Again, he returned to Manning Depot from February 1 to February 28, 1942 until he was sent to No. 1 SFTS Camp Borden, Ontario on March 1 until July 5, 1942. On May 29th, 1942, he was absent from duty from 0900 hours until 1155 hours. He was confined to three days in barracks. “Link trainer: 75>. An average pilot who is inclined to be a little overconfident.” In Ground Training: “44th out of 56 student. Failed to gain 60%. Re-wrote signals 107/150 and airmanship 117/300, obtaining 61.3% finally. Poor educational background appears to be his main trouble as his English and elementary mathematics are terrible. Conduct good.” Part III: “Good average student. Quick to learn by inclined to be over-confident. Discipline is fair.” He was back in Toronto on temporary duty May 18, 1942. He was granted his Pilot’s Flying Badge on June 19, 1942.

Robert then was taken on strength at No. 1 AOS, Malton, Ontario. He was granted indefinite leave without pay July 13, 1942. He was assigned to Malton c/o Dominion Skyways Training Limited, employed as a civilian training instructor under the BCATP.

On January 14, 1943, he was missing after a routine navigation flight. He was the pilot of the aircraft. Three other crew members were aboard: LAC Kenneth Norman Miller, Second Navigator, LAC Gordon Charles Bricker, First Navigator and Sgt. J. R. Barnett, Wireless Air Gunner.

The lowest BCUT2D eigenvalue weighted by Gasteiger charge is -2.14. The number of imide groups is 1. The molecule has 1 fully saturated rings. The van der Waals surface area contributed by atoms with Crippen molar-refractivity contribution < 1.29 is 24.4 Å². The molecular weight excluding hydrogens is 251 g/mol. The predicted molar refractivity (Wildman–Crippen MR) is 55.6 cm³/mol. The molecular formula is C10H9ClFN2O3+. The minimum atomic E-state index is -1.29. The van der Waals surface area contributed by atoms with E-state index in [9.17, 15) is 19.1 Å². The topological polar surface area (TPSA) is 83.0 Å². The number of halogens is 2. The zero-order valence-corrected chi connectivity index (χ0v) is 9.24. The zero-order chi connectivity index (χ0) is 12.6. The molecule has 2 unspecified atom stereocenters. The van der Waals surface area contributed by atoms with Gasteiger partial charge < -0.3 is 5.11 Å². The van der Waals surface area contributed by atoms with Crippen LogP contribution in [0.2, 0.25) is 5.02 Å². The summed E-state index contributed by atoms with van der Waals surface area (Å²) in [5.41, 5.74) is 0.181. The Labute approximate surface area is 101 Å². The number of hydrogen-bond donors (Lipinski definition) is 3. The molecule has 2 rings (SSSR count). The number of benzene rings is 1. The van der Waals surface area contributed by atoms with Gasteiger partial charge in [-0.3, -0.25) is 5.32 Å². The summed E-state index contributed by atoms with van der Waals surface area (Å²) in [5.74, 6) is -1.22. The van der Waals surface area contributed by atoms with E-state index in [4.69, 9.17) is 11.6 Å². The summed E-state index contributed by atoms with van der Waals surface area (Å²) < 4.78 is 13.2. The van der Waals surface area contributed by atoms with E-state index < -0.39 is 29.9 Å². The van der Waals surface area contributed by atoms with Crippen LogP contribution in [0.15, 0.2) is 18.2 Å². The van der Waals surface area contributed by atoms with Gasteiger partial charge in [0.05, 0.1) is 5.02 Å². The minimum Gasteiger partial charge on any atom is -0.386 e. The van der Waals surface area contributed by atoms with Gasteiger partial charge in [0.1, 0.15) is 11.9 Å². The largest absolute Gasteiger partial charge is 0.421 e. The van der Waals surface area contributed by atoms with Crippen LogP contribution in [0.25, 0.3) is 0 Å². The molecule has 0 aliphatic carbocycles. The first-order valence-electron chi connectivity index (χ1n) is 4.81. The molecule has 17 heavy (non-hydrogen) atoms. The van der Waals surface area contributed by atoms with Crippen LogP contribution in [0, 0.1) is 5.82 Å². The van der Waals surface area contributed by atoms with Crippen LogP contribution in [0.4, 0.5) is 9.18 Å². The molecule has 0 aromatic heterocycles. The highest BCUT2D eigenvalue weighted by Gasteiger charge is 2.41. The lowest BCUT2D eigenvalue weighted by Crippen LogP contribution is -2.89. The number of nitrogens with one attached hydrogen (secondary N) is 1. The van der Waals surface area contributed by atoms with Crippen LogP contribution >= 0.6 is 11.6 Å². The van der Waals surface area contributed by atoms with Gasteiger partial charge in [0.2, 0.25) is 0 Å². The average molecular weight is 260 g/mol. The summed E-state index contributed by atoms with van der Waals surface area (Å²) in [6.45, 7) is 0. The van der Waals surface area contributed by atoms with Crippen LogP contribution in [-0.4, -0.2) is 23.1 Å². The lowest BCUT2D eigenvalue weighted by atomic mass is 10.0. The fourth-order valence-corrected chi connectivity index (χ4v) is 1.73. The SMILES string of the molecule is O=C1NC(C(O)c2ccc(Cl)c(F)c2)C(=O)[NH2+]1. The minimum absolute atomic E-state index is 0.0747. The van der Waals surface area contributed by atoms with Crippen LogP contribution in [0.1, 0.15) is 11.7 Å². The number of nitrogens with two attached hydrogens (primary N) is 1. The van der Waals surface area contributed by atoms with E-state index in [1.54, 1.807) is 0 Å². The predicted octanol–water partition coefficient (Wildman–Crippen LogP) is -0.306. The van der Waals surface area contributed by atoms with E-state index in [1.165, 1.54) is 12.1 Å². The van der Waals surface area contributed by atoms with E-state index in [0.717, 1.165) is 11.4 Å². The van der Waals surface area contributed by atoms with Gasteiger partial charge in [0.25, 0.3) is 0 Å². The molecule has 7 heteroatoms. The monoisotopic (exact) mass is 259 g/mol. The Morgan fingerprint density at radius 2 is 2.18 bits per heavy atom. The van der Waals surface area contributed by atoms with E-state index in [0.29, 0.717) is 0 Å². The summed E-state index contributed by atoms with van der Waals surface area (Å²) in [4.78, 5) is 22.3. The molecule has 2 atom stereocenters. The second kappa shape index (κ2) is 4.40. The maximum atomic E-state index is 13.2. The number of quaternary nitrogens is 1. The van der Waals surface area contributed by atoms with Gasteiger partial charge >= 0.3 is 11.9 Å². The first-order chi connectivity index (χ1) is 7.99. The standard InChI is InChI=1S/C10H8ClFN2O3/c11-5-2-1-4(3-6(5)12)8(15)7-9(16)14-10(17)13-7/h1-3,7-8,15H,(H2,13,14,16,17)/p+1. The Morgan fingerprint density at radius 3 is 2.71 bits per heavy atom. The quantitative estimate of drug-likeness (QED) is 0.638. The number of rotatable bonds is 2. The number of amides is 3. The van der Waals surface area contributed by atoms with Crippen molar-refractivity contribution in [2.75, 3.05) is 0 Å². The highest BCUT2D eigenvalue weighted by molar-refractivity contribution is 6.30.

On February 25, 1943, a Court of Inquiry was struck to investigate the missing Anson I 6739. Three witnesses were called to the Court of Inquiry held to investigate.

The third witness, J. F. Copeland, Operations manager, Dominion Skyways, (Training) Limited, operating No. 1 AOS, Malton, Ontario stated that Anson aircraft 6739 was detailed to carry out a routine night navigation flight. The route was Malton to Brampton to Barrie to Newcastle to Tweed to Brampton and return to Malton. the recorded airborne time was 00: 30 on the 14th day of January 1943 and was last heard from wireless transmission at 01: 15 reporting over Barrie at 0100 hours at 3000 feet. at 05: 15 the aircraft was considered overdue and the RCAF was informed. A search was immediately started and carried out. The weather reported by other pilots on the flight indicated that there was broken cloud and good visibility but as they approached Lake Ontario where the overcast was solid and variable in height from 2000 to 3000 feet above the ground with intermittent snow showers with visibility decreasing in showers to one mile. Over the lake the clouds were more dense and the snow quite heavy which was due mostly to lake effect or instability over the lake. On the leg from Newcastle to Tweed, the conditions were variable with occasional showers decreasing in intensity away from the lake, visibility was only fair 3 to 8 miles. The leg from tweed to Brampton was variable with an increasing amount of snow as they neared Brampton with visibility going down to one mile at times and ceilings generally 2500 to 3000 above terrain. Other pilots reported as having completed this particular leg in 28 to 30 minutes. If the pilot had flown out his estimated time of arrival of 53 minutes and assuming that he made the 63 miles in 30 minutes, he would have flown for 23 minutes which would have put him 49 miles over water, over Lake Ontario in very bad weather conditions.